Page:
No. When inserting you fold the cup and when it’s in it unfolds it acts like a suction cup and seals to the sides. So, it’s highly unlikely it would just come out.

Can I use them if I’m a virgin?

Yep! They’re no different from using tampons. If you’ve started your period then you can use a menstrual cup.

What about when I’m out and about?

You’ll be fine! Usually Menstrual Cups only have to be emptied once every 4-12 hours depending on your flow.

What about leakages?

Shouldn’t be a problem as long as it’s inserted properly. And believe us you’ll know if it’s inserted properly.

Can I play sports?

Yes! You can do everything as “normal”. In fact some women even think that menstrual cups have less restricting effects than pads or tampons. You can also swim.

Can you feel it when it’s in??

Not if it sits right. If it’s uncomfortable that means it’s not inserted correctly.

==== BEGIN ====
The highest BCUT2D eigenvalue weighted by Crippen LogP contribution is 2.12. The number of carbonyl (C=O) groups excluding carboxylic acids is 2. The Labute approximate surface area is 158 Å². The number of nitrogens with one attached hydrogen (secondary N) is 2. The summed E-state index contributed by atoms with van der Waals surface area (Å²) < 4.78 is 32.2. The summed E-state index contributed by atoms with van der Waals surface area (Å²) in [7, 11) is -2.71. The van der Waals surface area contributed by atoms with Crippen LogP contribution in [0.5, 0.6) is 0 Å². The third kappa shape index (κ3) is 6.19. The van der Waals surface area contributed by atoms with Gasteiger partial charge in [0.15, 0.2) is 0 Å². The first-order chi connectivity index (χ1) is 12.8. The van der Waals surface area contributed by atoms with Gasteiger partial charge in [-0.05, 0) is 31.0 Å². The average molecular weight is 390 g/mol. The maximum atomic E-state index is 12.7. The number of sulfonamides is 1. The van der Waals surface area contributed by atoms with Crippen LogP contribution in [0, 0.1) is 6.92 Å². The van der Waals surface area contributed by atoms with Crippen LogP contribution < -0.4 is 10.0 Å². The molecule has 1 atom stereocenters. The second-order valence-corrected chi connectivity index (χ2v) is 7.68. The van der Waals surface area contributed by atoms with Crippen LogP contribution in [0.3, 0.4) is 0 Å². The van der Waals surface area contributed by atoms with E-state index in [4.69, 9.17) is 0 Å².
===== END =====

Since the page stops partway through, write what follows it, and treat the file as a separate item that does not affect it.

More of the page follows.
Will it not smell?

No. In fact there should be no smell at all. Menstrual blood develops an oder once it comes in contact with air. Because menstrual cups create a seal it will not be exposed to air, meaning no smell.

How do I clean it?

Some brands come with a container to sterilise the cups in. Otherwise just pop it in an old jam jar with water and microwave for 5 minutes. Keep it in the jar when you’re not using it.

 

Top Tips For Using Menstrual Cups

  • Try boiling the cup in hot water to soften it up before inserting
  • You can also leave the cup wet or use some water-based lubricant for some extra help when inserting.
  • Like all of us at some point, you might still be getting to know your anatomy so some practice using the cup might be needed. When you use it for the first time, give yourself plenty of time to try it out in a place you feel comfortable.

 

What are your thoughts on Menstrual Cups? Let us know in the comments or if you have any questions.

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Dani Mahoney

I am the Founder and Editor of Missy.ie. I spend far too much on makeup and like to travel way more than is normal.